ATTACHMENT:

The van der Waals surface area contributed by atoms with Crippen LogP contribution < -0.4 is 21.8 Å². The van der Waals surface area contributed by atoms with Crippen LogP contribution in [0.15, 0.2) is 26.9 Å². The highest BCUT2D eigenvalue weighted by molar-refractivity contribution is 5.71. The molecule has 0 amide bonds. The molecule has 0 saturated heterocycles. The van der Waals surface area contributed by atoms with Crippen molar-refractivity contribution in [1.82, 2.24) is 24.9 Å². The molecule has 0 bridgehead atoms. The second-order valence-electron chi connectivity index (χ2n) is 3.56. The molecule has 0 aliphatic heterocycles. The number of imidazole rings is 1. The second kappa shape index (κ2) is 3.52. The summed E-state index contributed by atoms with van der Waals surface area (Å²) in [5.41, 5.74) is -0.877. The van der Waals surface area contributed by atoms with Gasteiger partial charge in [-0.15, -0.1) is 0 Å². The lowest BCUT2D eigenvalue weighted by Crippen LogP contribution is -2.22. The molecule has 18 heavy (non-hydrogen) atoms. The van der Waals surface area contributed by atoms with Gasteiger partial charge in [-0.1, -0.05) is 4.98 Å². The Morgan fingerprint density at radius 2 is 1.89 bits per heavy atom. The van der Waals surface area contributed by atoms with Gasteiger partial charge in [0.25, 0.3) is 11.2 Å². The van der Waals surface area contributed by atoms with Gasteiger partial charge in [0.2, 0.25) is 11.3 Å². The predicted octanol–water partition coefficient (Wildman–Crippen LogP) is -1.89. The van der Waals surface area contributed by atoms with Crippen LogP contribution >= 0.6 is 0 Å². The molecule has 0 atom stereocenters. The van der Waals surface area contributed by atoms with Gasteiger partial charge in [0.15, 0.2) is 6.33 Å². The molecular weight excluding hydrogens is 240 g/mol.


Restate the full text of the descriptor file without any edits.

The van der Waals surface area contributed by atoms with Crippen LogP contribution < -0.4 is 21.8 Å². The van der Waals surface area contributed by atoms with Crippen LogP contribution in [0.15, 0.2) is 26.9 Å². The highest BCUT2D eigenvalue weighted by molar-refractivity contribution is 5.71. The molecule has 0 amide bonds. The molecule has 0 saturated heterocycles. The van der Waals surface area contributed by atoms with Crippen molar-refractivity contribution in [1.82, 2.24) is 24.9 Å². The molecule has 0 bridgehead atoms. The second-order valence-electron chi connectivity index (χ2n) is 3.56. The molecule has 0 aliphatic heterocycles. The number of imidazole rings is 1. The second kappa shape index (κ2) is 3.52. The summed E-state index contributed by atoms with van der Waals surface area (Å²) in [5.41, 5.74) is -0.877. The van der Waals surface area contributed by atoms with Gasteiger partial charge in [-0.15, -0.1) is 0 Å². The lowest BCUT2D eigenvalue weighted by Crippen LogP contribution is -2.22. The molecule has 18 heavy (non-hydrogen) atoms. The van der Waals surface area contributed by atoms with Gasteiger partial charge in [-0.1, -0.05) is 4.98 Å². The Morgan fingerprint density at radius 2 is 1.89 bits per heavy atom. The van der Waals surface area contributed by atoms with Gasteiger partial charge in [0.25, 0.3) is 11.2 Å². The van der Waals surface area contributed by atoms with Gasteiger partial charge in [0.2, 0.25) is 11.3 Å². The predicted octanol–water partition coefficient (Wildman–Crippen LogP) is -1.89. The van der Waals surface area contributed by atoms with Crippen LogP contribution >= 0.6 is 0 Å². The molecule has 0 atom stereocenters. The van der Waals surface area contributed by atoms with Gasteiger partial charge in [0.15, 0.2) is 6.33 Å². The molecular weight excluding hydrogens is 240 g/mol.